Larry also gives professional and personal time to several causes he believes in. For years, he has given countless hours at no charge by speaking to high schools and church youth groups on the variety of consequences that drunk drivers will face, both criminally and civilly. This work has been in conjunction with his founding of Lawyers Against Drunk Driving; that organization is on the web at LawyersAgainstDrunkDriving.com. He also piloted the beginning of the Asbury Lawyers’ Forum, a group of lawyers that periodically meets as a group to offer free legal advice to the public at Asbury United Methodist Church. In 2017, for his committed effort in working for peace, across religious and social lines, Larry was humbled to receive the first-ever “Champion for Justice” recognition conferred by the Alabama chapter of the Council on American-Islamic Relations. And in his spare time, he has long served on the board of directors for Birmingham-based Grace Klein Community, an organization that has made all of our world a better place by feeding, teaching, soothing, remembering, and uplifting “the least of these” in Alabama and beyond.
Beyond any of that, though, Larry is the proudest of his 4 children. “I have never been and never will be ‘father of the year,’ I’ve messed up a lot, and a lot of people deserve far more credit than I do for it, but my life is blessed far beyond measure with 4 kids who are honest, hard-working, reliable people whom all work to help others. I sometimes literally cry with joy about them all. They are just wonderful, giving, compassionate people. I’m prouder of nothing more in my whole world than my pride of them.”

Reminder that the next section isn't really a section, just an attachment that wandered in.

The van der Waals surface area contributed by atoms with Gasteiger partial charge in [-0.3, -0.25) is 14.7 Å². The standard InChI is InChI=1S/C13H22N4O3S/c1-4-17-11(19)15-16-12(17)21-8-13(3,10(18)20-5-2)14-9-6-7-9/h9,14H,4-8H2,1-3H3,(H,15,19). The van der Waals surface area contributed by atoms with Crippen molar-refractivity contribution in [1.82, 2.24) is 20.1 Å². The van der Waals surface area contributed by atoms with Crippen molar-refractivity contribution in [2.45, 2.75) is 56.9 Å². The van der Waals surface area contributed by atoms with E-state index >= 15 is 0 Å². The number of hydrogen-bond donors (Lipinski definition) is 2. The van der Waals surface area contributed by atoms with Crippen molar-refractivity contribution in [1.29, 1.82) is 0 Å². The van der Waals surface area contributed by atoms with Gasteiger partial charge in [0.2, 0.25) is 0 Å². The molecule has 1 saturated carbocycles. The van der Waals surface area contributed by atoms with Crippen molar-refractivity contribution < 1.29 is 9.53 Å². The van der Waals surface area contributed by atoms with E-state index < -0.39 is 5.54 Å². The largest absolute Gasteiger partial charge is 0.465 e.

A sought-after speaker at continuing education events for lawyers and judges (and even as an invited speaker for claims adjusters!), Larry also has published scholarly articles extensively, including:
Larry has also published extensively. A selected bibliography of his publications includes:
King, A Tort Defense in Crisis? The Defense That Is the Alabama Workers’ Compensation Act, Alabama Lawyer (March 2020);
King, Testing the Exclusivity Provision of the Alabama Workmen’s Compensation Act, 11 Am. J. Trial Advoc. 121 (1987) (cited with approval, Busby v. Truswal Sys., Inc., 551 So.2d 322 (Ala.1989)(majority opinion), and Lowman v. Piedmont Exec. Shirt Mfg., 547 So.2d 90 (Ala.1989)(majority opinion)).
King, Re-Testing the Exclusivity Provision of the Alabama Workers’ Compensation Act: Where We Are Now, 18 Am. J. Trial Advoc. 295 (1994) (cited with approval, Morris v. Merritt Oil Co., 686 So.2d 1139 (Ala.1996)(concurring opinion).
King, On Civil Punishment and Tort Reform in Alabama, 20 Cumb. L. Rev. 47 (1989) (cited with approval, Charter Hosp. of Mobile, Inc. v. Weinberg, 558 So.2d 909 (Ala.1990)(concurring opinion); Alabama Power Co. v. Turner, 575 So.2d 551 (Ala.1991)(dissenting opinion); Roberts v. State, 863 So.2d 1149 (Ala.Crim.App.2002)(majority opinion).
King, Fired in Retaliation for Claiming Workers’ Compensation Benefits in Alabama, 24 Am. J. Trial Advoc. 539 (2001) (cited as authoritative, Alabama Pattern Jury Instruction 41.00 (3d ed. 2016))
King & Van Der Hulst, What Triggers the Application of Alabama Code Section 25-5-11.1, 33 Am. J. Trial Advoc. 379 (2009) (cited as authoritative, Alabama Pattern Jury Instruction 41.00(3d ed. 2016))
King & Miodrag, “I Feel Your Pain”: Visible Evidence of Invisible Phenomena and Other Tales of Round Pegs and Square Holes, 32 Am. J. Trial Advoc. 235 (2008) (lead article)